"But yeah, we've got to move up, otherwise, why are we here? As to how fast we move up, there are so many different things in this year's rules, new tyres, the wings, and they'll all have KERS apart from the new teams. So wait and see. But I think we have made a step forward. Really the big step forward will be next year, because the boys can use a lot of this car and so on."
Like HRT and Virgin, Lotus will not have KERS this year, although there are conflicting opinions about how easy or hard it will be to upgrade the T128 mid-year, should it be deemed necessary.
Fernandes says he wanted to make life easier for the team given the challenges it already faced - Lotus is after all the only team changing engine and gearbox supplier for 2011. Isn't he worried that even if the car is quick enough to challenge the likes of STR or Sauber, lack of KERS may make the difference in races?
"We spent a long time looking at it," says Fernandes. "You get 0.2s/0.3s. To me as long as we know where we are - and if we had KERS we'd be have that much more... But I'm not a person that's going to stretch the organisation and have it all collapse. KERS would have been just too much for us. We're building a brand new car with 8000 pieces, and then you shove on KERS. I'm not stupid so I made a decision early on to say no KERS. Aggressive, really fancy stuff - but no KERS.
"We'll see throughout the season, if we can do it, we'll do it. This isn't a one-year project or a three-year project, it's something I want to build, and you've got to build it properly with the right structure. I made the decision on Renault and Red Bull. There were many people saying let's stay with Cosworth.
"But now they all came to me and said, 'It's so great, no hydraulic issues, the engine starts when it's supposed to start!' The guys are now focussing on racing as opposed to fixing lots of issues. If I put KERS on them, it's another thing. So let them stabilise that, build it up, and next year we'll do it."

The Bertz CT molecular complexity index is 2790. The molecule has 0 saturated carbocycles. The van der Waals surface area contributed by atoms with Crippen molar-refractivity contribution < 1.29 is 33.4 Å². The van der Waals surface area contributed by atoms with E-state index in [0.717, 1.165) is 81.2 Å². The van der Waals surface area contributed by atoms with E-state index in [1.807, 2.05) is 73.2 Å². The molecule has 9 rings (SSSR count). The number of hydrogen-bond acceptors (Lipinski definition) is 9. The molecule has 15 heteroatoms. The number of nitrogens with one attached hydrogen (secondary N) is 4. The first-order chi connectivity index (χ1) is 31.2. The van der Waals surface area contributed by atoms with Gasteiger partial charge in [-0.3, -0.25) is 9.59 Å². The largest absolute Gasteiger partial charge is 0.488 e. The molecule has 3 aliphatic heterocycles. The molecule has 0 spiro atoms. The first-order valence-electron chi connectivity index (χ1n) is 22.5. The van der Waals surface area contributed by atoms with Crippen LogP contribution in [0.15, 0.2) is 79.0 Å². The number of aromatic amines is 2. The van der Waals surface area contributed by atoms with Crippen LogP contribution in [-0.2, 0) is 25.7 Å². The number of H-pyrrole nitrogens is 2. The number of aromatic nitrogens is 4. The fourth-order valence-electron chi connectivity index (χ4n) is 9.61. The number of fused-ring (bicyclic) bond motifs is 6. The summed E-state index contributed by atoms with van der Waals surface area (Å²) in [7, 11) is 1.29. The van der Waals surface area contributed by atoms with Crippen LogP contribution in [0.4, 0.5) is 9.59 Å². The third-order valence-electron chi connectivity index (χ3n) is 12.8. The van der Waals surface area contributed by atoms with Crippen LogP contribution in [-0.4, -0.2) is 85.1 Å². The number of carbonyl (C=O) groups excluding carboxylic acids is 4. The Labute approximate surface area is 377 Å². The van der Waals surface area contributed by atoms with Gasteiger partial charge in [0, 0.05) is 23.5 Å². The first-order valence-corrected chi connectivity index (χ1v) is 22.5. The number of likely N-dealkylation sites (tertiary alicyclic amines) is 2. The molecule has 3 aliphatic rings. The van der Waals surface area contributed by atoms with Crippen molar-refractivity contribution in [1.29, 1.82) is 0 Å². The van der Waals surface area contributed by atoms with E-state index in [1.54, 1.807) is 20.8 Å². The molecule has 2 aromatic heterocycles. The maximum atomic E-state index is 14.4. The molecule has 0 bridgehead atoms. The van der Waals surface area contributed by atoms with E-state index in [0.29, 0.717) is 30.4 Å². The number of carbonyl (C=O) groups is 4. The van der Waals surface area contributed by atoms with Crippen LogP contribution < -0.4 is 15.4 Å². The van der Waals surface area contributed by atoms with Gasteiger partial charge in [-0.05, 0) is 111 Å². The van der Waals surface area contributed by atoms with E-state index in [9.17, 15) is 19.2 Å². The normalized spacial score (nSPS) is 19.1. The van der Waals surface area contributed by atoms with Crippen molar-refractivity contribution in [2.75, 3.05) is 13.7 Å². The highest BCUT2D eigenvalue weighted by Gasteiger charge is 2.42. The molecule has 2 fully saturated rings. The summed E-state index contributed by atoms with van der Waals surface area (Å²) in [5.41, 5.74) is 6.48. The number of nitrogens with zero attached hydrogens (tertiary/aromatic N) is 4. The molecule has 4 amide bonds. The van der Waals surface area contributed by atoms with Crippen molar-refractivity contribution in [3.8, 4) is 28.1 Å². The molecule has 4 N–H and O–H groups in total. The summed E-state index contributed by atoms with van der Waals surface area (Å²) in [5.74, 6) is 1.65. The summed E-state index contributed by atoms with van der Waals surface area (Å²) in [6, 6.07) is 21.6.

Both drivers have been positive with their feedback © LAT
It was the gearbox that inspired the change from Cosworth to Renault. The team was not unhappy with the British engine, but wanted to go in a new direction with its gearbox and hydraulic systems, and to do that it had to get a different engine. Initially the plan was to take a complete package from Renault, which given how things have subsequently panned out, would have been a little awkward.
The engine is not really an issue. It comes from France, and with its works team sold, Renault the manufacturer is at pains to point out that it is now an independent supplier, with three customers.
But the gearbox? There was a very real chance that a deal could have been signed with Enstone just before Dany Bahar and Group Lotus came on the scene. However, a little bird tipped off Fernandes that it might not be a wise plan, so at Monza he fronted up at the Red Bull Energy Station and asked to see Christian Horner.
"Can you imagine if we were getting a gearbox from Enstone?," Fernandes smiles. "Mike [Gascoyne] wanted to get a Renault gearbox, but I said something's not right there. That night he rang me up and to his credit said, 'You're right, let's go Red Bull.' I didn't know about Bahar and Lopez, I had no clue. I had a little bit of a sixth sense.
"I went to Christian Horner and said, 'I'm going to get a Renault engine, I trust you, we can do lots of things together.' That was it."
The T128 thus has the 2009 RB5 gearbox. That car was a race winner in its own right you may remember, and although it sounds a little outdated it is a better choice for this season because last year's was tailored for the now banned double diffuser, and was actually heavier than the one Lotus has acquired.
There's an added dimension to the arrangement in that Dany Bahar did not leave his job at Red Bull on good terms, so for Dietrich Mateschitz to be so visibly supporting Team Lotus is not without extra resonance.
Inevitably the conversation steers towards the legal situation.
"I'm very happy that Justice Smith said bring it forward," says Fernandes. "And it's good that he took a wider role, and saw that there's lot of damages, and lots of uncertainties. So I applaud the English justice system for bringing it forward. "We brought that case forward in the first place. We want it as soon as tomorrow, so it's very good. It's put a lot of pressure on the lawyers, who were happily ambling away preparing the case. Now they've got a few weeks to do it."
Although Fernandes hasn't said much publicly about the situation recently, he's been a little wound up by comments made by Lopez at Valencia just a couple of days earlier. So now he's happy to talk.